Those same systemic problems will not be found in the transvaginal mesh MDL. There are only a few potential defendants, all of which are solvent, and the MDL’s pretrial orders require every plaintiff to swiftly serve on the defendants information from their medical records specifically identifying the implanted product in question. Then, within two months after filing and serving the complaint, the plaintiff also has to serve a detailed plaintiff profile form (as an example, here’s the Ethicon form) that identifies, among other issues, all the symptoms they’ve had, and whether or not they had the mesh revised or removed — and, if so, they have to identify the doctor and the hospital involved. They also have to identify their primary care physicians, OB-GYNs, urologists, psychiatrists(!), psychologists(!), endocrinologists, and rheumatologists, and then sign authorizations allowing the defendants to obtain their medical records.
Even beyond that detailed information, on an individual case basis, the transvaginal mesh cases are easier for defendants to evaluate for settlement purposes than asbestos cases. Defendants don’t need to, say, go through 40 years of a plaintiff’s work history to see where they may have encountered asbestos, or to have a doctor examine each plaintiff’s biopsy slides to see if they really show signs of mesothelioma or silicosis. As much as Defendants like to reference Lore v. Lone Pine Corp., 1986 WL 637507 (N.J. Super. Ct. Nov. 18, 1986)(an order from a chemical exposure case which required each plaintiff get their own experts early in the litigation) as a panacea for all litigations because it dramatically increases the costs for the plaintiffs, truth is, in the transvaginal mesh MDL, most of what the defendants would want to know to generally assess the case is right there in front of them within 60 days or so of the lawsuit being filed.
So what’s the holdup?
The bellwethers. As Judge Robreno said, there’s a strong sense among judges and lawyers that the MDL court is supposed to whip up a resolution to the litigation as a whole, and the preferred method is by way of “bellwether” trial, in which a handful of cases are cherry-picked for trial in the hopes that the results of those cases will encourage settlement by showing the parties how these cases fare at trial. It worked in Vioxx, which in the mass torts world is almost as good as saying the Supreme Court requires it.
But the bellwether process isn’t perfect. Consider the law review article “Jackpot Justice: Verdict Variability and the Mass Tort Class Action,” which summaries a variety of options for resolving mass torts, eventually recommending the bellwether trial process, i.e. “individual litigation with multiple individual trials, the verdicts of which would be used to develop accurate claim values that could be used for broad-reaching settlements that would reduce transaction costs.” But what if the defendant doesn’t want to enter into “broad-reaching settlements?” What if they want to fight the cases forever, picking off a couple good bellwethers with settlements and then litigating all the others until the end of time? The big drug and medical device companies can often do that with impunity, like Roche has been doing in the Accutane cases.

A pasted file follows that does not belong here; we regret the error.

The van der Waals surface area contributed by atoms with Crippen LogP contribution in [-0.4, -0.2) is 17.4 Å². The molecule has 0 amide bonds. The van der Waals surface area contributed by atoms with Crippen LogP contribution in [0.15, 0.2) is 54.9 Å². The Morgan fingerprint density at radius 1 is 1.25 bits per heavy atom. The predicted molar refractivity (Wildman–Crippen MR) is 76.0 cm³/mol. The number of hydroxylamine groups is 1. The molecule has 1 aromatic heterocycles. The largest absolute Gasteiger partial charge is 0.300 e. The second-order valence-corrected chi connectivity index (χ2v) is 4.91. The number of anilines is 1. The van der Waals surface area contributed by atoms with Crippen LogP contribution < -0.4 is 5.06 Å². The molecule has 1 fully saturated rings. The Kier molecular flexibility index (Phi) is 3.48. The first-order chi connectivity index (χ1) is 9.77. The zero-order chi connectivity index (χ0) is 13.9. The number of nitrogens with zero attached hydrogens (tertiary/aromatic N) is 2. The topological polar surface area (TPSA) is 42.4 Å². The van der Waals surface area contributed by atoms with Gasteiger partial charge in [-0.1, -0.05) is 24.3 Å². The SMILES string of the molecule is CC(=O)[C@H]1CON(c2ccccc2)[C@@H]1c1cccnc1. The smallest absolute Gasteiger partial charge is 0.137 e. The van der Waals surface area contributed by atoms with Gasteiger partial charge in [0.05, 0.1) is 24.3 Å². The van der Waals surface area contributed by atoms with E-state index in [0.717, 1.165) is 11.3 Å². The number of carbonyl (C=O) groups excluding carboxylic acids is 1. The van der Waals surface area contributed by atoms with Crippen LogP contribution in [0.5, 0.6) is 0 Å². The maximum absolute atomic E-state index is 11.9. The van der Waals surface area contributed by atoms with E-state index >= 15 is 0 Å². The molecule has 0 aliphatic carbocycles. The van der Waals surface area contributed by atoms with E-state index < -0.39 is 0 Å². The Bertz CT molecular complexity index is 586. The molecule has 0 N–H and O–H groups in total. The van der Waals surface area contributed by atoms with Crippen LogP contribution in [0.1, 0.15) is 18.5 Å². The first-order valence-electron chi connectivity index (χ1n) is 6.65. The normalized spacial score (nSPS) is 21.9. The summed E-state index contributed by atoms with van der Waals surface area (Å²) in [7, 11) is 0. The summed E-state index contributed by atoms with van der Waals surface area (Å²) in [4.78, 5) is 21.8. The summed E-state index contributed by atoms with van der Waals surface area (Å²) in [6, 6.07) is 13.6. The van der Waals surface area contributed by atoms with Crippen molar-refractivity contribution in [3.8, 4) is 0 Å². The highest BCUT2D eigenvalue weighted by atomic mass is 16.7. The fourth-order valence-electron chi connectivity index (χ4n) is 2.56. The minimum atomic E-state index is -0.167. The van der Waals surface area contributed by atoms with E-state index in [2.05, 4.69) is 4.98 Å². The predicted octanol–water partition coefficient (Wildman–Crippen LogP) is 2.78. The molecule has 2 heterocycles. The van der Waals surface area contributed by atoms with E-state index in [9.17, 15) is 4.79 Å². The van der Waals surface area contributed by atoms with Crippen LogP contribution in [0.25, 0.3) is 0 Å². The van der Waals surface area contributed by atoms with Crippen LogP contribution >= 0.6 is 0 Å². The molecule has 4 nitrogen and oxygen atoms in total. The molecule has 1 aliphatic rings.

Sometimes the bellwethers don’t tell us much anyway. The Ethicon case that was just tried is a perfect example: I wasn’t involved in that case, but, as best I can tell from the filed papers, the case involved a plaintiff with several comorbidities (like morbid obesity), who, prior to the implementation of her mesh, had already undergone two failed bladder surgeries to treat stress urinary incontinence. Her implant was removed, and she has largely returned to the problems she had before. Judge Goodwin dismissed the whole case for a lack of scientific and medical evidence before it was even submitted to the jury. I disagree with many of those rulings, but the essential point is: that case — which any mesh plaintiffs’ lawyer would have readily admitted was weak and unlikely to prevail — did little to move either me or the lawyers for the mesh manufacturers closer to settlement.
On February 19, 2014, Judge Goodwin saw the light. He must have realized that the rest of his tenure was going to be devoted to trying transvaginal mesh cases, with no end in sight, and so he entered Pretrial Order # 78 in the Boston Scientific cases, which consolidated 11 Obtryx cases together for a single trial.
That simple shift — grouping together a couple plaintiffs for trial where the evidence against the defendant will all be pretty much the same — is how to avoid the black hole. There’s no reason that those cases need to be tried separately: Boston Scientific didn’t do a thing differently with regard to any of those 11 women, and they’ve been delaying the litigation for too long by demanding, like Ethicon and C.R. Bard and American Medical System, that the litigation be resolved by way of 50,000 individual trials. There’s no sound reason for the courts to force each plaintiff to individually reinvent the wheel at trial; it’s just another delay tactic.
As Judge Goodwin saw, the solution for the transvaginal mesh conundrum is to hold consolidated trials, and that’s what’s finally going to move the litigation closer to a resolution.